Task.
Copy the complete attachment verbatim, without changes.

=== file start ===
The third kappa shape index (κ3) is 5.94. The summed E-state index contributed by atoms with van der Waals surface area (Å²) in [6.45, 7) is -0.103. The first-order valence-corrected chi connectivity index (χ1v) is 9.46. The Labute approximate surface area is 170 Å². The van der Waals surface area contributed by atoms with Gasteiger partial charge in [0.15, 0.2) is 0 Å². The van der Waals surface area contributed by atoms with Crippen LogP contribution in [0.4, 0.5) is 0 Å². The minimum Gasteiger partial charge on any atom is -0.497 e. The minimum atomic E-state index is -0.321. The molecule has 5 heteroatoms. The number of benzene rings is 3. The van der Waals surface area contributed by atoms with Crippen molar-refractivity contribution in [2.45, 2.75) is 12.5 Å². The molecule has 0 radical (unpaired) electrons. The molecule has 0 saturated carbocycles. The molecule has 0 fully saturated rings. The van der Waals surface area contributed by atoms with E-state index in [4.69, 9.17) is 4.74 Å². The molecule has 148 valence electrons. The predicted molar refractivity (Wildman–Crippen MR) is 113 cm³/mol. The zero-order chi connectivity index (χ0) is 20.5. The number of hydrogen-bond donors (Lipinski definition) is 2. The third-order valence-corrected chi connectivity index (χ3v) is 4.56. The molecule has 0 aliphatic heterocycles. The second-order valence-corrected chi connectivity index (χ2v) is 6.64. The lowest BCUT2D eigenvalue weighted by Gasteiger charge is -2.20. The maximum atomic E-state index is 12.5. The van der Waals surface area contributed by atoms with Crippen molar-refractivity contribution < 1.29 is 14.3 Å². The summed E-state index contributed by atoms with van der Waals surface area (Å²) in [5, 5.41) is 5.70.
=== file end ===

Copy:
The third kappa shape index (κ3) is 5.94. The summed E-state index contributed by atoms with van der Waals surface area (Å²) in [6.45, 7) is -0.103. The first-order valence-corrected chi connectivity index (χ1v) is 9.46. The Labute approximate surface area is 170 Å². The van der Waals surface area contributed by atoms with Gasteiger partial charge in [0.15, 0.2) is 0 Å². The van der Waals surface area contributed by atoms with Crippen LogP contribution in [0.4, 0.5) is 0 Å². The minimum Gasteiger partial charge on any atom is -0.497 e. The minimum atomic E-state index is -0.321. The molecule has 5 heteroatoms. The number of benzene rings is 3. The van der Waals surface area contributed by atoms with Crippen molar-refractivity contribution in [2.45, 2.75) is 12.5 Å². The molecule has 0 radical (unpaired) electrons. The molecule has 0 saturated carbocycles. The molecule has 0 fully saturated rings. The van der Waals surface area contributed by atoms with E-state index in [4.69, 9.17) is 4.74 Å². The molecule has 148 valence electrons. The predicted molar refractivity (Wildman–Crippen MR) is 113 cm³/mol. The zero-order chi connectivity index (χ0) is 20.5. The number of hydrogen-bond donors (Lipinski definition) is 2. The third-order valence-corrected chi connectivity index (χ3v) is 4.56. The molecule has 0 aliphatic heterocycles. The second-order valence-corrected chi connectivity index (χ2v) is 6.64. The lowest BCUT2D eigenvalue weighted by Gasteiger charge is -2.20. The maximum atomic E-state index is 12.5. The van der Waals surface area contributed by atoms with Crippen molar-refractivity contribution < 1.29 is 14.3 Å². The summed E-state index contributed by atoms with van der Waals surface area (Å²) in [5, 5.41) is 5.70.